Aug 072006

Immersion: Designing Experience © Gary Hayes 2006.

The fourth of 8 podcasts recorded live during the LAMP lab on Milson Island, Sydney in July 2006 – in front of the eight teams and ten mentors developing emerging media projects.

gary hayes“think of the experience, not just the service, the differentiators between professionals, thats you, versus users is that you should be very adept at creating user experiences versus creating individual pieces of content. I don’t think users in the future will be creating rich interconnected narratives across platforms and time”

Gary gives an informal and demo rich (hence a few breaks) talk about how to design pervasive entertainment, user experiences. By briefly looking at the eight areas below, using it as a rough framework, he attempts to dissect the interactive experience. He uses a range of examples from interactive services he helped create or produce such as X-Creatures, Top of the Pops, The L Word and virtual environments in Second Life through to games such as Indigo Prophecy and cross-media services including Da Vinci Code. He refers to the importance of flow and making sure the scale of the experience doesn’t feel limited by allowing viewers to take part in the creation process itself.

…of the experience. The size of the screen and the amount of story world to explore has enormous impacts on immersion – as well as the detail of individual objects within the ‘world’.
Ask: How big is my story world?

2. ESCAPISM (play)
In terms of building ‘play’ – it should be as fun making it as doing it.Today the experience author has to create tools for play, rather than fixed media and fixed routes through it. Randomness can go someway there – but for true immersion through play, give people tools to create their own variants of your property.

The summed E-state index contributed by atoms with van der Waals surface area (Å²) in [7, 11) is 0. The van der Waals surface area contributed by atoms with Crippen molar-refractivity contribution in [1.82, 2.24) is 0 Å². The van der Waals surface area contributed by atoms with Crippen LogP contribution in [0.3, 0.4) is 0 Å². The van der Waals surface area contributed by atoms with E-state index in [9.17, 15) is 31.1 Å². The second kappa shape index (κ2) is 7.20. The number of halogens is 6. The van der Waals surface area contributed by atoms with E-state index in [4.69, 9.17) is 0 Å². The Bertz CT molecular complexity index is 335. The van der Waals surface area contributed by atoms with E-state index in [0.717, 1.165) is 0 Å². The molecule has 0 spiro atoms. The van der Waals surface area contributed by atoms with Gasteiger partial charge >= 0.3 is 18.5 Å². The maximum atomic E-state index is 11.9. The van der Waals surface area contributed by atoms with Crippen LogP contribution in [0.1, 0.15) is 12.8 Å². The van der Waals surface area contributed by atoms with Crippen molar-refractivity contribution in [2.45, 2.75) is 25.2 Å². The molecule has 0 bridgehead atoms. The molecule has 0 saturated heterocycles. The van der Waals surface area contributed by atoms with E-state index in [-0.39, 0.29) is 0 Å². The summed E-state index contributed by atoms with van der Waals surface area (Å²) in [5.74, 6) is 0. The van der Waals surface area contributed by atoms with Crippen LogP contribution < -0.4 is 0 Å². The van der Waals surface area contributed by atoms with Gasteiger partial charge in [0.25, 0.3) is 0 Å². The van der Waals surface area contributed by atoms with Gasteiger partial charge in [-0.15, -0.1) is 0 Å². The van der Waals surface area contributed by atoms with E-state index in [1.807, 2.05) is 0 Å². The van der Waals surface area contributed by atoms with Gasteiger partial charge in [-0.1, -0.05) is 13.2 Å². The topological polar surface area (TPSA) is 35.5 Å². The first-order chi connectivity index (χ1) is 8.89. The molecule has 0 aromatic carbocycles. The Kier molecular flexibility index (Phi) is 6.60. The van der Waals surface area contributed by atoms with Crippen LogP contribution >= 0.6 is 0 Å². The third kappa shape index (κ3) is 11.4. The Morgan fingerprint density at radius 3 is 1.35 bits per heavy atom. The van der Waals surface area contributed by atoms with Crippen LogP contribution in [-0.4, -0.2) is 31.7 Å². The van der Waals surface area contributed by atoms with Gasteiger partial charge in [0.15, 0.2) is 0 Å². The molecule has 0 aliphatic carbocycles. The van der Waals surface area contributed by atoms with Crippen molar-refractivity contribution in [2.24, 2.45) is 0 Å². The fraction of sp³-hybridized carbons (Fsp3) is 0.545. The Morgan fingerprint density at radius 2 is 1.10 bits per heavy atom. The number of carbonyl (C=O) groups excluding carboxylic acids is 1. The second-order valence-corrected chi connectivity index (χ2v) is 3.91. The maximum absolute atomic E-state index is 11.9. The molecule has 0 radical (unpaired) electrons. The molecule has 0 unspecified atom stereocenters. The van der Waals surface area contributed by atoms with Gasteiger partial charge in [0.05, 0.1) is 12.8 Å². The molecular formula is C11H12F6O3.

Ask: Can users really play in my creation?

…the amount of senses that are engaged by an experience gives it the most potential for immersion. Make sure as well as intellectual and emotional engagement you consider sounds and the aesthetics of visual grammar and simm (simultaneous media usage). On a social network level – be aware that humans are extremely aware of
machine vs human interaction.
Ask: Are the visuals and audio truly rich and compelling?

…does the story or narrative engage? This is obvious, if there is nothing for you to be drawn along by (even your own story in some cases) then you will switch off. Put your audience inside the protagonist’s head.
Ask: How can I get the user to ‘empathise’ and BE a story world character

…how the world or show you are watching has elements of surprise. The more scripted and formulaic the less immersive. An unspoilt new film at the cinema can surprise, social networks are and should be as unpredictable as life, sadly ‘most’ TV and pop-music are at the other end of the scale.
Ask: Do I really have anything that will surprise?


How real time does the experience feel? Are you swept along by real time events, that are part of a social network and also are your choices taking place when you want them to. Sometimes on-demand is far less compelling than real time, online game and social network.
Ask: How ‘live’ does the service feel?


How much can you minutely affect the world and yourself in it? How much will the world reflect you for being there? Most importantly, how much of your real world personality can you bring with you into the experience. It is all about making the world feel like you belong – and TOOLS, TOOLS, TOOLS